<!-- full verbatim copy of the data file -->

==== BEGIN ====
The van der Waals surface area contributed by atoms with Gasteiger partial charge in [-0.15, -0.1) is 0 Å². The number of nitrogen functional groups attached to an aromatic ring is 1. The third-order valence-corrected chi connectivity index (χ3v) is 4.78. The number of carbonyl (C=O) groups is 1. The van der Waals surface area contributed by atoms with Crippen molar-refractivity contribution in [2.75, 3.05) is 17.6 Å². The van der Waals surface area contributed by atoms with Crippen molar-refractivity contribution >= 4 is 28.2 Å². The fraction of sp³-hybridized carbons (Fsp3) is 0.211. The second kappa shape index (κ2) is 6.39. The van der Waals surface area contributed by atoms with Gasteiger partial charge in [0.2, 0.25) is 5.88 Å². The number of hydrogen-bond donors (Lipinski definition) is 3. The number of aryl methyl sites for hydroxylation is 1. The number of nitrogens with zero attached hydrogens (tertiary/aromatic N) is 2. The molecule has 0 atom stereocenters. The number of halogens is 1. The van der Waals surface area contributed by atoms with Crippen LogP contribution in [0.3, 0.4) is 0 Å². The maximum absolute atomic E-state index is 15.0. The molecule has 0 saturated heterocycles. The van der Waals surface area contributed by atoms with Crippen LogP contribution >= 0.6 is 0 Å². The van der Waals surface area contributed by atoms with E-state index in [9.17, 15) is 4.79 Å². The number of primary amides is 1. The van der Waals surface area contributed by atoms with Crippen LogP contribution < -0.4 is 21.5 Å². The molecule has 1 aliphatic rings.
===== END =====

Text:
The van der Waals surface area contributed by atoms with Gasteiger partial charge in [-0.15, -0.1) is 0 Å². The number of nitrogen functional groups attached to an aromatic ring is 1. The third-order valence-corrected chi connectivity index (χ3v) is 4.78. The number of carbonyl (C=O) groups is 1. The van der Waals surface area contributed by atoms with Crippen molar-refractivity contribution in [2.75, 3.05) is 17.6 Å². The van der Waals surface area contributed by atoms with Crippen molar-refractivity contribution >= 4 is 28.2 Å². The fraction of sp³-hybridized carbons (Fsp3) is 0.211. The second kappa shape index (κ2) is 6.39. The van der Waals surface area contributed by atoms with Gasteiger partial charge in [0.2, 0.25) is 5.88 Å². The number of hydrogen-bond donors (Lipinski definition) is 3. The number of aryl methyl sites for hydroxylation is 1. The number of nitrogens with zero attached hydrogens (tertiary/aromatic N) is 2. The molecule has 0 atom stereocenters. The number of halogens is 1. The van der Waals surface area contributed by atoms with Crippen LogP contribution in [0.3, 0.4) is 0 Å². The maximum absolute atomic E-state index is 15.0. The molecule has 0 saturated heterocycles. The van der Waals surface area contributed by atoms with Crippen LogP contribution >= 0.6 is 0 Å². The van der Waals surface area contributed by atoms with E-state index in [9.17, 15) is 4.79 Å². The number of primary amides is 1. The van der Waals surface area contributed by atoms with Crippen LogP contribution < -0.4 is 21.5 Å². The molecule has 1 aliphatic rings.